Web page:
Thanks for the article – the combination of the theremin and its operation principle with the differential equations makes this show an educational “Gesamtkunstwerk” 🙂 The theremin (or termenvox) is fascinating (I would like to own one just to play – you know what http://www.youtube.com/watch?v=V0zQHNmz0gU 😉 and it was the pioneer of electronic instruments. The Beach Boys used a variant – the Electro-Theremin http://en.wikipedia.org/wiki/Electro-Theremin which is easier to play by means of a slider: http://www.youtube.com/watch?v=CelV7EbuV-A&feature=related
Another similar instrument is the Ones Martenot http://en.wikipedia.org/wiki/Ondes_Martenot, which has a keyboard in addition to the slider. It was used e. g. in Olivier Messiaens “Turangalîla-Symphonie”: http://www.youtube.com/watch?v=wSZyV1Mh_eg
Here’s an nice explanation (with a well-known tune at the end): http://www.youtube.com/watch?v=ybYIhomm5KM&feature=related

3. Arturo Quirantes Says:

Woh, the Geiger counter idea is cool! I want an app for that. Any chance the team will work it out for Android next time?

4. Jennifer Gupta Says:

I’m an astrophysics PhD student and on our latest astronomy podcast (the Jodcast) we were discussing the possibility of developing an app to use a cell phone to detect radio waves from meteors. Unfortunately it would probably drain the battery. Someone has been looking into cosmic ray detection using phones as well (http://www.distobs.org/)

I’m not sure if David reads these comments but we were wondering if there was any chance you could get one of the characters to wear our podcast’s t-shirt if we sent you one. Email me 🙂

5. discodave Says:

Penny’s app was a much better idea. Instead of selling 70 licenses (for a million dollars apiece – Raj needs his submarine!), they’d sell several orders of magnitude more at a realistic price. Not only would they have the cool technical challenge of developing an algorithm comparing a real-world snapshot to the corresponding catalog picture, they’d impress a LOT of women in the process!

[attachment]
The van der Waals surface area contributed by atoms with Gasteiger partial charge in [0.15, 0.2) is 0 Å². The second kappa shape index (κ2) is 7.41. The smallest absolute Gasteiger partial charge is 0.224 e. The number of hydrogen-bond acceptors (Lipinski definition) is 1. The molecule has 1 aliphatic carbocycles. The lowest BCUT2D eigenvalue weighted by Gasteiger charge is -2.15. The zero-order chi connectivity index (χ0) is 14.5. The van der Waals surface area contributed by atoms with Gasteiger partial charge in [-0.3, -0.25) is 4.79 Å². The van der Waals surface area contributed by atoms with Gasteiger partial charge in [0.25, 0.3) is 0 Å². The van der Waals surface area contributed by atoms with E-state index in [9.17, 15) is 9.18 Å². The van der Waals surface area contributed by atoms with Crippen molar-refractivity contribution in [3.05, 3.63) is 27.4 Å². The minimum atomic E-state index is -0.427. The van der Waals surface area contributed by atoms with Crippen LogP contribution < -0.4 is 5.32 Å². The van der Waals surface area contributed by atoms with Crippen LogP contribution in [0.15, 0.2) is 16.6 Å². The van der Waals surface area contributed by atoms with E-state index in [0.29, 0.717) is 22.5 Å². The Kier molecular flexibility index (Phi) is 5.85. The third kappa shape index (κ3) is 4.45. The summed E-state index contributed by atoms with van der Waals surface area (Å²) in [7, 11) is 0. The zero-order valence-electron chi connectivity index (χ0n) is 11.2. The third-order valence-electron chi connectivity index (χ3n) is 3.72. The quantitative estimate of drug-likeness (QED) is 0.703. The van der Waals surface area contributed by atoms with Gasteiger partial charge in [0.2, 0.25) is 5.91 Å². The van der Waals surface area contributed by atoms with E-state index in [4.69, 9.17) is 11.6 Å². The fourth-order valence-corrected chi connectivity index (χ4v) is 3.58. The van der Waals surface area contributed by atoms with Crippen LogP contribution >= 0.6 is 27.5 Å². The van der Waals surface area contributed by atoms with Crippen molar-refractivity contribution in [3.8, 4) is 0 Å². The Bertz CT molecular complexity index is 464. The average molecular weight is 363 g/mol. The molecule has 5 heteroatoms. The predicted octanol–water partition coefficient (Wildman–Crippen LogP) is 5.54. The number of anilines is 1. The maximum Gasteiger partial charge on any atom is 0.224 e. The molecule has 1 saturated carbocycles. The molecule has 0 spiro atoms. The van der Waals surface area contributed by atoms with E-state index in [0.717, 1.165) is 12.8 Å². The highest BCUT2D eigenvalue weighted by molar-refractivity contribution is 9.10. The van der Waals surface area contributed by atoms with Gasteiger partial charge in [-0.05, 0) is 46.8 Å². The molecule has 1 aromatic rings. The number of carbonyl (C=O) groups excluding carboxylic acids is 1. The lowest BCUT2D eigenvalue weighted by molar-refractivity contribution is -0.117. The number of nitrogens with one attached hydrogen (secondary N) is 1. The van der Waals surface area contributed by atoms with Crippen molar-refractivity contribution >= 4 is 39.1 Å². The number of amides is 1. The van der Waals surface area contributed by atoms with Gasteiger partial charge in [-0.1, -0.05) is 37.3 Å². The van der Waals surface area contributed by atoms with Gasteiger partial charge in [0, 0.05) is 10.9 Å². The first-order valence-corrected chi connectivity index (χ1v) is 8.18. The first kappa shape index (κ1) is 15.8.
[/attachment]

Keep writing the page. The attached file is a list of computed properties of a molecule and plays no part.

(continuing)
• David Saltzberg Says:

I read someone else’s blog post that started “BBT came up with a really cool app…” I expected to read that they were excited to write a differential equation recognizer/solver. Sadly, the next sentence was about the shoe app.

6. Uncle Al Says:

Léon Theremin went well beyond music,

http://en.wikipedia.org/wiki/Thing_(listening_device)

“The existence of the bug was accidentally discovered by a British radio operator who overheard American conversations on an open radio channel as the Russians were beaming radio waves at the ambassador’s office.”

Heterodyne closure.

7. mkjcaylor Says:

ThinkGeek needs to stock a theramin, stat.

8. Nik Says:

A comparison between Sheldon and Lenin, that’s awesome.

9. feldfrei Says:

(OT): Congrats to the TBBT 3-year-renewal on CBS!

10. Loc Says:

The Big Bang rocks!! These guys can invent anything, I wish I was that smart.

This is a great blog professor (I am taking 1C right now)! I love reading your science explanations each week.

12. ejarias@hotmail.com Says:

Check this one !

http://en.wikipedia.org/wiki/Electro-Theremin

Respects to Mr.Paul Tanner !

Cheers, Enrique

13. S Halayka Says:

Dear Dr. Saltzberg,

TBBT show has a super huge Czech follower, and he knows quite a bit about physics too. I don’t know if you know who I’m talking about, but he’s ex-Harvard. I’ve even heard that the Czech might be part of the basis of the Sheldon character, but I don’t know if you as the science advisor is even allowed to know such things.

The Czech is pretty nice underneath it all, and he does like to help people learn physics. Maybe if you know Jim Parsons, and you like the Czech and think he might be a real life Sheldon like the rumours say, then maybe you could please ask Mr. Parsons to say hi to the Czech. I know that this is a lot to ask of you and of Mr. Parsons, but I think it would make the Czech’s day very much! I dunno, I just thought it was a good idea to ask. I hope I am not being too offensive. 🙂

Sincerely,
Shawn Halayka

P.S. TBBT is #1 in Canada for a reason!!! 🙂

14. petrino Says:

slight off topic, but a question non theless. is this…something? http://www.collectedcurios.com/SA_0674_small.jpg

15. Bill Wickes Says:

I’m at an intersection of interests for the “Bus Pants…” episode of TBBT: I’m a (retired) physicist and a fan of the show, and my daughter Lara is the musician who provided the theremin expertise for the production. I also built her first theremin. Readers here might be interested in reading her observations on the production, in an email she wrote for fellow thereminists just before the show aired: http://wickes3.home.comcast.net/~wickes3/BigBangExperience.htm. For a brief demo by Lara of the theremin, see http://www.youtube.com/watch?v=Plr6-Zwy-L4.

Enjoy.

16. Nathan Says:

Hello, I have often tried to zoom in and see what are on Sheldon and Leonard’s book shelves and was hoping you might be able to name them and/or what you think would be on Sheldon’s reading list.

• David Saltzberg Says:

There are lots of real physics books. Not just throwaways, but real books that would cost over \$100 to buy. Sorry there are too many to list. Keep hunting with your HD TV and let’s hope the characters don’t keep blocking the view.